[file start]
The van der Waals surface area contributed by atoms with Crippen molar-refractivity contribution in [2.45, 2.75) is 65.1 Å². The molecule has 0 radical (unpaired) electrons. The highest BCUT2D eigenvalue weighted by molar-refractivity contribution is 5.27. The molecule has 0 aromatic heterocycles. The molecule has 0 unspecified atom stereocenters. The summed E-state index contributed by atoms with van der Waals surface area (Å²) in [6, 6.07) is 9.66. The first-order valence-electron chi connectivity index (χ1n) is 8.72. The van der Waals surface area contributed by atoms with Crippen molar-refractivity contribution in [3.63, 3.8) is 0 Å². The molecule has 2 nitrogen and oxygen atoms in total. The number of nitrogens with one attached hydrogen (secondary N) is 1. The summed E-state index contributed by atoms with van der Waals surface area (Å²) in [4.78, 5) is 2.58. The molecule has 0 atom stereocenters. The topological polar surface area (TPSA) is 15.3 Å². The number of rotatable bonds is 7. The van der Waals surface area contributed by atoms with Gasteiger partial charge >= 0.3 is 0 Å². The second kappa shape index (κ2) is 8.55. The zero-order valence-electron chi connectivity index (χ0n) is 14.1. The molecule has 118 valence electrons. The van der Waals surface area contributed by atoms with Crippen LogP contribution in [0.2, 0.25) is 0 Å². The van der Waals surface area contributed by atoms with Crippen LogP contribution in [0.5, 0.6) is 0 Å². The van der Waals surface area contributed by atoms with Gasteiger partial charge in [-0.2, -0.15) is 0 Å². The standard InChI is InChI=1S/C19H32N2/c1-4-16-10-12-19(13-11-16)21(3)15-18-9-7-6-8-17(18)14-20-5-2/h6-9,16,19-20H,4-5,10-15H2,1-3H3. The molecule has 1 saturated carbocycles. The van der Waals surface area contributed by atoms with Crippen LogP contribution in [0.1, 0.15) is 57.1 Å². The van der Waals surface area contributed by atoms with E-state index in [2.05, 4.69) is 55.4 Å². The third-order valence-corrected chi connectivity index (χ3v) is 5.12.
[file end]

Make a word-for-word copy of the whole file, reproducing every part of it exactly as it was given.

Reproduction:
The van der Waals surface area contributed by atoms with Crippen molar-refractivity contribution in [2.45, 2.75) is 65.1 Å². The molecule has 0 radical (unpaired) electrons. The highest BCUT2D eigenvalue weighted by molar-refractivity contribution is 5.27. The molecule has 0 aromatic heterocycles. The molecule has 0 unspecified atom stereocenters. The summed E-state index contributed by atoms with van der Waals surface area (Å²) in [6, 6.07) is 9.66. The first-order valence-electron chi connectivity index (χ1n) is 8.72. The van der Waals surface area contributed by atoms with Crippen molar-refractivity contribution in [3.63, 3.8) is 0 Å². The molecule has 2 nitrogen and oxygen atoms in total. The number of nitrogens with one attached hydrogen (secondary N) is 1. The summed E-state index contributed by atoms with van der Waals surface area (Å²) in [4.78, 5) is 2.58. The molecule has 0 atom stereocenters. The topological polar surface area (TPSA) is 15.3 Å². The number of rotatable bonds is 7. The van der Waals surface area contributed by atoms with Gasteiger partial charge >= 0.3 is 0 Å². The second kappa shape index (κ2) is 8.55. The zero-order valence-electron chi connectivity index (χ0n) is 14.1. The molecule has 118 valence electrons. The van der Waals surface area contributed by atoms with Crippen LogP contribution in [0.2, 0.25) is 0 Å². The van der Waals surface area contributed by atoms with Crippen LogP contribution in [0.5, 0.6) is 0 Å². The van der Waals surface area contributed by atoms with Gasteiger partial charge in [-0.2, -0.15) is 0 Å². The standard InChI is InChI=1S/C19H32N2/c1-4-16-10-12-19(13-11-16)21(3)15-18-9-7-6-8-17(18)14-20-5-2/h6-9,16,19-20H,4-5,10-15H2,1-3H3. The molecule has 1 saturated carbocycles. The van der Waals surface area contributed by atoms with Crippen LogP contribution in [0.1, 0.15) is 57.1 Å². The van der Waals surface area contributed by atoms with E-state index in [2.05, 4.69) is 55.4 Å². The third-order valence-corrected chi connectivity index (χ3v) is 5.12.